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Haydar Husayn

Funny Rajabali Video On Hijab

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No, Ruq is trying to make a point that women get distracted too. Nothing inappropriate about that.

 

Oh okay. 

 

But men get distracted 100000000000000000000000000000000000000000000000000000000000000000000000000000000000000000 times more.

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Oh okay. 

 

But men get distracted 100000000000000000000000000000000000000000000000000000000000000000000000000000000000000000 times more.

 

Like lust level for men is like 100%, for women its 0.1%, which is why men are more likely to be the ones who end up sinning.

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This is not true. The different genders simply express their sexuality differently.

 

Imam as-Sadiq (as) said that women were given the potency of twelve men, but were also given the patience of twelve men (ان النساء اعطين بضع اثني عشر ، وصبر اثني عشر).

 

hmm so then why does it seem like boys are 100 x more lustful? 

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Imam as -Sadiq (as) is a scientist.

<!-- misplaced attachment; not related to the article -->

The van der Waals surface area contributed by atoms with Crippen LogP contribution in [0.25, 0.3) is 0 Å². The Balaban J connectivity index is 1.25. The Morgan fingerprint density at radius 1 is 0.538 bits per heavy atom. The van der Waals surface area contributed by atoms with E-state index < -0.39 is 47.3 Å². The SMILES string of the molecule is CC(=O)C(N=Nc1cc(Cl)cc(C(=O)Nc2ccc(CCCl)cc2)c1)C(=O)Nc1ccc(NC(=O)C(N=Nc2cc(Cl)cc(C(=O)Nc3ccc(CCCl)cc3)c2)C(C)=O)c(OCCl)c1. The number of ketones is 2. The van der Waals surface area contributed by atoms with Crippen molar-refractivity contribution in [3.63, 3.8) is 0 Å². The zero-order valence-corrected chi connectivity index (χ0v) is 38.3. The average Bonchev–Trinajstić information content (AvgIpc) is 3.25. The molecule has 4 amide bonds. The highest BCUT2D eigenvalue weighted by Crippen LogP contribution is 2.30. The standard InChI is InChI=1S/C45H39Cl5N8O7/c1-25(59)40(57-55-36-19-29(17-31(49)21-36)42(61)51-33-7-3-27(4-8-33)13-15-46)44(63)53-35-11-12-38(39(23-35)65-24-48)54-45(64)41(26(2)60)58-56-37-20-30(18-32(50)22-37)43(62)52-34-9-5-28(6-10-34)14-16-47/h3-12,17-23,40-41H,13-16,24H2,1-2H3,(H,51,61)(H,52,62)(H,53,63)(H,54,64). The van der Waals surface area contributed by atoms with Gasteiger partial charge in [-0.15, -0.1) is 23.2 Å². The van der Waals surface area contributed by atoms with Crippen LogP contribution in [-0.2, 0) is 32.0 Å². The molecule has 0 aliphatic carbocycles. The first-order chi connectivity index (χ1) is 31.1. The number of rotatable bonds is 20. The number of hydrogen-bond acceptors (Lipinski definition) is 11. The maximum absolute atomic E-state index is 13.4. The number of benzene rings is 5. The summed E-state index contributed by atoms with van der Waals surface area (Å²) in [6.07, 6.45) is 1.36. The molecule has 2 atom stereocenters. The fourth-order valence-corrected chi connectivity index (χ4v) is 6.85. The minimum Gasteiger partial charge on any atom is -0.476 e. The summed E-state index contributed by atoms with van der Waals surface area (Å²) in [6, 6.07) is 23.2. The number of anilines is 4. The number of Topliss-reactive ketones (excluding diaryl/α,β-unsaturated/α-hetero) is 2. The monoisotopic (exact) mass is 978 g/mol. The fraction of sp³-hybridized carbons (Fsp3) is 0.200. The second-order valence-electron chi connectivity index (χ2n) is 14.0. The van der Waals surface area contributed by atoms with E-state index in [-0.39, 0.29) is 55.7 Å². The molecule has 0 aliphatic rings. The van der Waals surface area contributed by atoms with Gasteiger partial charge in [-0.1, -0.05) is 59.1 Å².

Men and women express sexuality in different ways as Gaius said,that's why it seems that men are more lustful.

Qur'an tells women and men to lower their gaze.

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I've removed a post on this thread due to the inappropriate content after consultation with other moderators. Let's please try to remember that this is an Islamic forum, and this entails that we try to express ourselves in a way that reflects that. Given that we are in the month of Ramadan, and this is a thread relating to modesty, this should be even more at the forefront of our minds.

 

If it helps, a useful rule of thumb for knowing if something is appropriate or not could be "Would I say this in front of the Prophet (pbuh)?". If you even hesitate, then it's probably better to word what you want to say in a better way.